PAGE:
- What does your ideal remote work setup look like?
- What could your manager do to make you feel more supported in your current role?
- What kind of future do you see for yourself at this company?
- What other responsibilities would you like to incorporate into your role?
- What type of development or training would improve your performance?
- What makes you feel recognized and appreciated?
- Have you ever felt we didn’t communicate transparently? Describe the situation.
- What can we do to make our internal communications more transparent?
- What are your career goals? What internal mobility opportunities would interest you?
- How can we make our company more accessible?
3. Conduct competitor, peer & internal research
Follow the same research process you would when carrying out market research for competitive salary benchmarking. That means:
- Focus on similar-sized companies in similar industries and locations. They’re more likely to have comparable retention resources to you.
- Gather manager insights. Managers can access qualitative data from performance reviews, one-on-one meetings, team meetings, and team goals and OKRs, so they’re uniquely positioned to contribute to the retention policy design process.
- Reach out to peers in your network. Talk to other managers and people ops professionals in your community to ask them for advice. You can also do an #employeeretention or #retentionpolicy search on LinkedIn to see what HR experts and thought leaders are writing on the subject.
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4. Identify stakeholders & get their support
Once you’ve drafted your retention policy, decide who will be responsible for carrying it out and putting it into practice. This task will likely fall to your managers and team leads, with guidance from HR and people ops.
Before making your policy public, ask all stakeholders to review it and offer their feedback, thoughts, and concerns, so you can amend it if necessary.
5. Inform employees about the new retention policy
It’s time to share the finished policy with team members via messaging channels like Slack, Microsoft Teams, or the communication platform that works best for your company. Explain what motivated you to create this new set of guidelines and why you feel it’s beneficial to share it with everyone.
Let staff know who they should contact if they have questions about your employee retention policy, and ask them to confirm when they’ve read and understood it.
6. Revisit your retention policy annually
Annual policy reviews are opportunities to confirm your retention plan is still relevant to your values, goals, and staff needs. Here are some questions to ask yourself in the process:
- Has our policy been a success? Has it helped us retain employees?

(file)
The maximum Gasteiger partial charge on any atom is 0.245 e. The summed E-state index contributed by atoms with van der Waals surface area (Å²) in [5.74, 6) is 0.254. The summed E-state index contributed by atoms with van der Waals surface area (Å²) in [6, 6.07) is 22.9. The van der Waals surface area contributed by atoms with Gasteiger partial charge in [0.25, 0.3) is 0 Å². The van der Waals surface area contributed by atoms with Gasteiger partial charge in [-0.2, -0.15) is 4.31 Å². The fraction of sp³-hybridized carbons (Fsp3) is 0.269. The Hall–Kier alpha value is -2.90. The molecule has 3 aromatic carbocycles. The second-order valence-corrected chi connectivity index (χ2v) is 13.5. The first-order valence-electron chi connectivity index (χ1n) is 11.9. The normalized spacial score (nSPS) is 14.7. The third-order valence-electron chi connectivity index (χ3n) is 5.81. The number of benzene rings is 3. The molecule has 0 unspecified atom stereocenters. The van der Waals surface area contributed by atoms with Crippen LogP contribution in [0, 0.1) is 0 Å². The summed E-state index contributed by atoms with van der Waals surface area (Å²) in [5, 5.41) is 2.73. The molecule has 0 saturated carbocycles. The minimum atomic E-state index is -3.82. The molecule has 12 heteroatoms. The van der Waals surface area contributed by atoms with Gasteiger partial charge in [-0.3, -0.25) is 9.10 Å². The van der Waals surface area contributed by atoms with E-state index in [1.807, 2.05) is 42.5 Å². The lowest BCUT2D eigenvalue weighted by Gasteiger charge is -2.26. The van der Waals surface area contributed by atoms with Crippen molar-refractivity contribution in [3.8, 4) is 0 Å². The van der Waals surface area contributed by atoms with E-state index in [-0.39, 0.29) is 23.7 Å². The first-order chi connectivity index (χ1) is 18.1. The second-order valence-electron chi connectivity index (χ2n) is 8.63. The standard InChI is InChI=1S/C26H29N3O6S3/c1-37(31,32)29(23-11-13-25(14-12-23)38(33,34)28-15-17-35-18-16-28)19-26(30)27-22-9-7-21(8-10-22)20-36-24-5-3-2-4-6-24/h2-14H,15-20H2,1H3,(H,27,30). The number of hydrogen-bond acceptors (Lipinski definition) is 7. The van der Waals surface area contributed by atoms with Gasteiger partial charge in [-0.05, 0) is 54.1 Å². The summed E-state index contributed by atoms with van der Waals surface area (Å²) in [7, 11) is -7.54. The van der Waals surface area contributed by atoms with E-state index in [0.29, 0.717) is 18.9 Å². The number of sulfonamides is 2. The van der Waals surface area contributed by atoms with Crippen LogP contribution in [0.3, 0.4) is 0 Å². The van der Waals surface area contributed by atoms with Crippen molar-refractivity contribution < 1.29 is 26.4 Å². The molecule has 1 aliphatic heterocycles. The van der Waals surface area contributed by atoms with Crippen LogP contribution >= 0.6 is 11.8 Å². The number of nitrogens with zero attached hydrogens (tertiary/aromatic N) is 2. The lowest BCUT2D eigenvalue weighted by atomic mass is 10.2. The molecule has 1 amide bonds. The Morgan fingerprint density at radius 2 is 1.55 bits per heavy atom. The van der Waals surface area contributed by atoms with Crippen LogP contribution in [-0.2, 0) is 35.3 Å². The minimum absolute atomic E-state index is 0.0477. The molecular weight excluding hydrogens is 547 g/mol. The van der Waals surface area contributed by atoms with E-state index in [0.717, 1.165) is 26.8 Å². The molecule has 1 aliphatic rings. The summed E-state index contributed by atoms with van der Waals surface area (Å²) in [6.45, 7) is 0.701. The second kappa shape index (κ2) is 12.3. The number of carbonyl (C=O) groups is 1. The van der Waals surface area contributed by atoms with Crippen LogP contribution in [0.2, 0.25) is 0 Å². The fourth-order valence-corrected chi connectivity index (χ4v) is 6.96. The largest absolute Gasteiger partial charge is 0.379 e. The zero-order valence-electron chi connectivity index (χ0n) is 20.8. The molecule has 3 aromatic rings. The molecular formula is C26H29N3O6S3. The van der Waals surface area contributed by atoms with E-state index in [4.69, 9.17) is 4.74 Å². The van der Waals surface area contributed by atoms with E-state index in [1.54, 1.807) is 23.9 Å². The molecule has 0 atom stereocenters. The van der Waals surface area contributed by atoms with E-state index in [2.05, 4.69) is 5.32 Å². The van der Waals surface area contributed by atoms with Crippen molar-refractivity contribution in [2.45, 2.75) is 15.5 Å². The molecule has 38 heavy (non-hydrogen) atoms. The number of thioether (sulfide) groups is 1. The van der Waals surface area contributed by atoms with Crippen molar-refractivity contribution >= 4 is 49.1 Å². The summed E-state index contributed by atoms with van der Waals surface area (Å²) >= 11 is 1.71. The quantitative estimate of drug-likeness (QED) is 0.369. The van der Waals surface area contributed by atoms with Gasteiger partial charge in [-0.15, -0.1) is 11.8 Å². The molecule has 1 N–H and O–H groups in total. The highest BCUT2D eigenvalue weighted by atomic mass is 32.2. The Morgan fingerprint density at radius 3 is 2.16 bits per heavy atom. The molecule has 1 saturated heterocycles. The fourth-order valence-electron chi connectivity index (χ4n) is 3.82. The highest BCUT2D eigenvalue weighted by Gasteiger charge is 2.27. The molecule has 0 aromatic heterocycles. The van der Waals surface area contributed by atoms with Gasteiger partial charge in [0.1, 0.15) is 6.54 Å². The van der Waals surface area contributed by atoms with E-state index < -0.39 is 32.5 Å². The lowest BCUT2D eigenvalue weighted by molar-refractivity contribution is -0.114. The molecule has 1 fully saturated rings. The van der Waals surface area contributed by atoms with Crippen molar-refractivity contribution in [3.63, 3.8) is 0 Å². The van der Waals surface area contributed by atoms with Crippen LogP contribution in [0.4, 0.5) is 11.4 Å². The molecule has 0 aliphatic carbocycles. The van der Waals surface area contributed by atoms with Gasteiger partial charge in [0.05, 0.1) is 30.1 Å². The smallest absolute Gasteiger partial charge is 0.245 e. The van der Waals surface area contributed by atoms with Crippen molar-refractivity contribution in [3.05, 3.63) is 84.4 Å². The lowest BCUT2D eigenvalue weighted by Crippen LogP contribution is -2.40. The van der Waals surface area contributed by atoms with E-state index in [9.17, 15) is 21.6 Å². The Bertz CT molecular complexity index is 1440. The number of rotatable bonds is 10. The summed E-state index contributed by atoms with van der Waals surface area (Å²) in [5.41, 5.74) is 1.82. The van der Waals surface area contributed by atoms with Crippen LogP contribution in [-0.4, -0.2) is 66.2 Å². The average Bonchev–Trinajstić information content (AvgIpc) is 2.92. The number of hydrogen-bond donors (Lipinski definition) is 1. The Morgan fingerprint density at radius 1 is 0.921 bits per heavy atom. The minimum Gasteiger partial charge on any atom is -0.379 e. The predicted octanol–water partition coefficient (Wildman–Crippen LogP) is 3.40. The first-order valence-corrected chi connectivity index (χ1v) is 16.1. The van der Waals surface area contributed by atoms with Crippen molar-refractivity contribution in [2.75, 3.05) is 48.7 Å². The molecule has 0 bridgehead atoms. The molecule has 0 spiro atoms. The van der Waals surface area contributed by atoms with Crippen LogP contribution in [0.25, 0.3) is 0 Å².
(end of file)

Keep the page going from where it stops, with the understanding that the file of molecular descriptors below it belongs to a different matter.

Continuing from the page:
- Is our policy still relevant to our current goals?
- Is our policy still relevant to our current financial situation?
- Is our policy easy for employees to understand?
- Is our policy straightforward and easy for stakeholders to carry out?
- Is our policy a helpful resource for new managers?
- Should we amend or update any sections of our policy?
- Are the same stakeholders still responsible for carrying out our policy?
Employee retention policy sample
While no two companies have — or should have — the same retention policy, you can use this template as a jumping-off point for creating your own.
“An important factor with employee retention is being aware it isn’t a one-size-fits-all approach. To really push it, your organization needs to have a plan for every individual. A company that really values its staff will have career plans and progression road maps, and ultimately want to see its people stay with the company for decades. If you can’t tell employees what they’ll be doing for you in two, three, or five years’ time, they’re more likely to want to leave.”
— Ed Johnson, CEO and co-founder of PushFar
Briefly state your organization’s philosophy or mission statement, as well as your commitment to your people. Answer the question, “Why does retention matter to your business?” Then, mention how that influences your approach to employee retention.
Purpose of the policy
Why did you create your policy? For example, you might explain that you designed it to empower managers and leaders with strategies and procedures for motivating and supporting their direct reports.
Who the policy is for
Your policy should be geared toward everyone at your company. Although team leads and HR professionals may rely on it the most, it should be easily accessible for anyone to read and review because it affects individuals at every level.
Your retention initiatives
Go into detail about the measures you’ve put in place to increase employee retention, satisfaction, and well-being. What do each of those initiatives comprise, and how do they benefit staff? For example, discuss your practices around:
- Remote work
- Flexible schedules
- Paid time off (PTO)
- Rewards and recognition
- Training and development
- Internal mobility
- Diversity, equity, and inclusion (DEI)
- Burnout resources
Your approach to times of transition & change
Discuss strategies you’ll enact when circumstances are out of your control and you need to weather a transition or tricky political or economic situation. This section is beneficial because employees will feel empowered to enquire about bonuses or promotions during periods of high turnover. It could also include an explanation of how you use the following approaches to hold on to your best talent:
- Retention bonuses
- Performance bonuses
- Task or mission bonuses
- Employee promotions
How you’ll keep this policy updated
Last, explain how often you plan to review your retention policy and detail your process for updating it. This not only generates transparency around the policy, it also serves as a how-to guide for future managers and HR professionals responsible for auditing your company’s internal processes.
Get the most out of your retention strategies with Leapsome
A retention policy is a great way to ensure everyone in your organization consistently follows your employee retention strategies. A truly effective policy can also strengthen your company’s reputation as a transparent, people-focused workplace.
But, in addition to a formally established policy, you also need to provide tools that make the employee experience fulfilling and engaging for your teams.
Leapsome can help with that. As a fully integrated solution for people enablement, our platform combines the tools you need for a holistic approach to team management, including our dedicated features for Performance Reviews, Goals & OKRs, 1:1 & Team Meetings, Engagement Surveys, as well as Promotion and Compensation.
💪 Don’t let your best talent slip away
Take advantage of Leapsome’s Engagement Surveys and Feedback tools to identify and address areas where your staff may be disengaged.